Lauren Gatta

In a new study, researchers at Yale have created a new method to detect metastasis, or the spread of cancer, by identifying the genetic interactions between cells.

Metastasis, a complex process regulated by multiple genes and potentially involving more than 100,000 interactions between genes, is a leading cause of death among patients with solid tumors. Using CRISPR gene editing technology and parallel computing, this study identifies genetic targets that have been implicated in metastasis and introduces a useful tool that can be applied in other areas of cancer research.

“[This technique] doesn’t only have to be used to study metastasis. We can try different cells and different organs. It can also be used to study genetic dependencies in a more general use,” said Ryan Chow MED PHD ’22, first author of the study.

Senior author Sidi Chen, professor of genetics at the School of Medicine, and his team of researchers created a genetic “library,” or a collection of DNA, of more than 12,000 unique combinations. These combinations of DNA can silence gene expression in a cell and stop the production of the protein that the silenced gene encodes for — a process known as a “knock-out.” The study observed the effect of “knocking out” different combinations of two genes, or a double knock-out.

“The 12,000 combinations refer to unique CRISPR constructs that targeted 385 candidate genes. We can determine how a specific gene is targeted by changing the RNA sequence, which is the guide where the CRISPR enzyme will cut,” Chow said. “The RNA sequences guiding the enzyme to the proper location are picked by looking at the genome, and we design the RNA so that it is complementary to the DNA sequence of the particular location in the genome.”

CRISPR refers to a specialized segment of DNA originally found in bacteria, which are used in tandem with “molecular scissor proteins” like Cpf1 or Cas9, to defend against viral infections by cutting the DNA of viral invaders. These “scissor” proteins can cut DNA in other organisms, recombining different segments of DNA — a process referred to as gene editing.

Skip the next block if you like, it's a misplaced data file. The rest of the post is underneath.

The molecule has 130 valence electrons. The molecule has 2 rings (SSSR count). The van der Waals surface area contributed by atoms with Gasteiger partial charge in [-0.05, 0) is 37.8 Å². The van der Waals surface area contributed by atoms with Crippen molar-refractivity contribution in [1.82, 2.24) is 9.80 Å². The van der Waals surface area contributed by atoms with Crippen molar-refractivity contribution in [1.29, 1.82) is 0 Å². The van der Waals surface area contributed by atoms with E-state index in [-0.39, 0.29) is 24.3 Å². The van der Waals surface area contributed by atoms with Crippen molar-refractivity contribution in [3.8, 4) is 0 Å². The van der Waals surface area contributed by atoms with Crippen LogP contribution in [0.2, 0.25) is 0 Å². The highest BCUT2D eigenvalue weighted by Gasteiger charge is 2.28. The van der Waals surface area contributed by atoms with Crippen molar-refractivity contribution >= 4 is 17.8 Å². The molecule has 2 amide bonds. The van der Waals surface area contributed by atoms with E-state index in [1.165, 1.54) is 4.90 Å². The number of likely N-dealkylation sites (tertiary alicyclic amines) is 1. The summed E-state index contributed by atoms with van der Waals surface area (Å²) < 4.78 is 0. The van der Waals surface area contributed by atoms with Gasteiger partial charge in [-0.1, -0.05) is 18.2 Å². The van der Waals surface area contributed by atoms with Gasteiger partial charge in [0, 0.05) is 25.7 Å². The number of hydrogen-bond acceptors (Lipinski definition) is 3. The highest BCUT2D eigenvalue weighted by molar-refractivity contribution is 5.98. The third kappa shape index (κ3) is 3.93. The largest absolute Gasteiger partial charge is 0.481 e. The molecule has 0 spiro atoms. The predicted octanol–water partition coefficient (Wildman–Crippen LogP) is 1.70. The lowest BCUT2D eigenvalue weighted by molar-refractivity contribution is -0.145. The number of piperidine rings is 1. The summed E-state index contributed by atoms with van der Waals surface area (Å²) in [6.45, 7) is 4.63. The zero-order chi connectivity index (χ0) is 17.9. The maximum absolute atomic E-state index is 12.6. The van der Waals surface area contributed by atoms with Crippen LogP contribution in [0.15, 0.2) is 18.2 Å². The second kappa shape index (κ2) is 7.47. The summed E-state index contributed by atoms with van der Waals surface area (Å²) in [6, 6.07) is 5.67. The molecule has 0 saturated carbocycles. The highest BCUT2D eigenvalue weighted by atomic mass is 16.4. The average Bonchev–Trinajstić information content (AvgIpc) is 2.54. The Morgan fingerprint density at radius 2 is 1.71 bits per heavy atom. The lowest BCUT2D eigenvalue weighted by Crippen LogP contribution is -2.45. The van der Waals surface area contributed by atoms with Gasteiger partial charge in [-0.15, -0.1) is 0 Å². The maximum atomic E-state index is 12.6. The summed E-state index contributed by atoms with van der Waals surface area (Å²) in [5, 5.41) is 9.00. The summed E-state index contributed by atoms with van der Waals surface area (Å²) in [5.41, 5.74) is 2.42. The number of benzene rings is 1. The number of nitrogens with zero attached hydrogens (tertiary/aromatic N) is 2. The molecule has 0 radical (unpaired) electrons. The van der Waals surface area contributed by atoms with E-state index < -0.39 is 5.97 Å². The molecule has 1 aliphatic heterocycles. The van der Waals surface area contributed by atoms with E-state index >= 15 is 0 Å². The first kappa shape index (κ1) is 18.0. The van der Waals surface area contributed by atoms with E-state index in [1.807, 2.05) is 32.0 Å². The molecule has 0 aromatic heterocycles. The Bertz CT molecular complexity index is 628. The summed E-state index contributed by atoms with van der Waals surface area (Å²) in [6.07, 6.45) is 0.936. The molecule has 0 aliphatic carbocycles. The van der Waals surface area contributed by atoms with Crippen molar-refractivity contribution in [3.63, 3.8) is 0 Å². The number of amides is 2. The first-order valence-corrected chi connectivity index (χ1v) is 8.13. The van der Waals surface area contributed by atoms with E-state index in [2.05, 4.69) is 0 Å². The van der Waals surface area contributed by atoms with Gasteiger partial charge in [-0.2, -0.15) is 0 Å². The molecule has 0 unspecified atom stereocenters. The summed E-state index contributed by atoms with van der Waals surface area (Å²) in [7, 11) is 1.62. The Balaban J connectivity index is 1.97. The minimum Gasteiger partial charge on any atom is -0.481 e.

Although the Cas9 protein is better known than Cpf1, Chow said that the choice of Cpf1 enabled multiple gene knockouts, which was key to studying the interaction of multiple genes in this study.

“Unlike Cas9, Cpf1 has the unique property of doing multiple knockouts with a single RNA array, which makes it easier to do multiple knockouts that we used for analysis in our study,” he said. “Historically, it’s been pretty challenging to do this — it’s pretty hard to do targeted mutations in multiple genes at the same time. But now we’ve demonstrated that we can use Cpf1 to see interactions between multiple genes.”

The new analysis method — which the researchers termed “massively parallel CRISPR-Cpf1/Cas12a crRNA array profiling,” or MCAP — allows for many different combinations of double-knockouts to be statistically evaluated at the same time. These parallel, automated computations that happen simultaneously increase the efficiency of analysis, which is a goal of high-throughput methods in biology.

The study found that several pairings of mutant gene knockouts caused aggressive metastasis in mice. In addition, Chow noted that many of the genes involved in metastasis and cancer are related. Nonetheless, some of the identified gene pairs were found to specifically promote the spread, and not formation, of cancer.

CRISPR was first discovered in 1993.

Viola Lee | kyounga.lee@yale.edu